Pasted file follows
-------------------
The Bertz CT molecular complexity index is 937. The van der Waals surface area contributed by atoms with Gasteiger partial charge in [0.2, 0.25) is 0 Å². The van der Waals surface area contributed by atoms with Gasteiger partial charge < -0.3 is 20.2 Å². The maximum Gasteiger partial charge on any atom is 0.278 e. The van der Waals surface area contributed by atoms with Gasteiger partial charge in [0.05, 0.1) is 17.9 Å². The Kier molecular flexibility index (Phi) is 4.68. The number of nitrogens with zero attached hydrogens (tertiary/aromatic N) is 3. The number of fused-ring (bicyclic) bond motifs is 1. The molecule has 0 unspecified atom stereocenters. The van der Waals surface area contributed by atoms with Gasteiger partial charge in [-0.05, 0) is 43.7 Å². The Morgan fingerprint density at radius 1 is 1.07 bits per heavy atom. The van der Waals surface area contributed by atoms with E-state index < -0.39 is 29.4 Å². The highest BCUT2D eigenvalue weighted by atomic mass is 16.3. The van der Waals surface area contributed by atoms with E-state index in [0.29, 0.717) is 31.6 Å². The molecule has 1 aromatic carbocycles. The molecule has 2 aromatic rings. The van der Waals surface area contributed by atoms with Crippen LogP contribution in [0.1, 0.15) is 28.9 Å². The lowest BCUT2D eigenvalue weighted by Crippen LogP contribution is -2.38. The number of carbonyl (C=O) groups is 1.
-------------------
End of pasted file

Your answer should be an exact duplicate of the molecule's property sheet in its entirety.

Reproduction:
The Bertz CT molecular complexity index is 937. The van der Waals surface area contributed by atoms with Gasteiger partial charge in [0.2, 0.25) is 0 Å². The van der Waals surface area contributed by atoms with Gasteiger partial charge < -0.3 is 20.2 Å². The maximum Gasteiger partial charge on any atom is 0.278 e. The van der Waals surface area contributed by atoms with Gasteiger partial charge in [0.05, 0.1) is 17.9 Å². The Kier molecular flexibility index (Phi) is 4.68. The number of nitrogens with zero attached hydrogens (tertiary/aromatic N) is 3. The number of fused-ring (bicyclic) bond motifs is 1. The molecule has 0 unspecified atom stereocenters. The van der Waals surface area contributed by atoms with Gasteiger partial charge in [-0.05, 0) is 43.7 Å². The Morgan fingerprint density at radius 1 is 1.07 bits per heavy atom. The van der Waals surface area contributed by atoms with E-state index < -0.39 is 29.4 Å². The highest BCUT2D eigenvalue weighted by atomic mass is 16.3. The van der Waals surface area contributed by atoms with E-state index in [0.29, 0.717) is 31.6 Å². The molecule has 1 aromatic carbocycles. The molecule has 2 aromatic rings. The van der Waals surface area contributed by atoms with Crippen LogP contribution in [0.1, 0.15) is 28.9 Å². The lowest BCUT2D eigenvalue weighted by Crippen LogP contribution is -2.38. The number of carbonyl (C=O) groups is 1.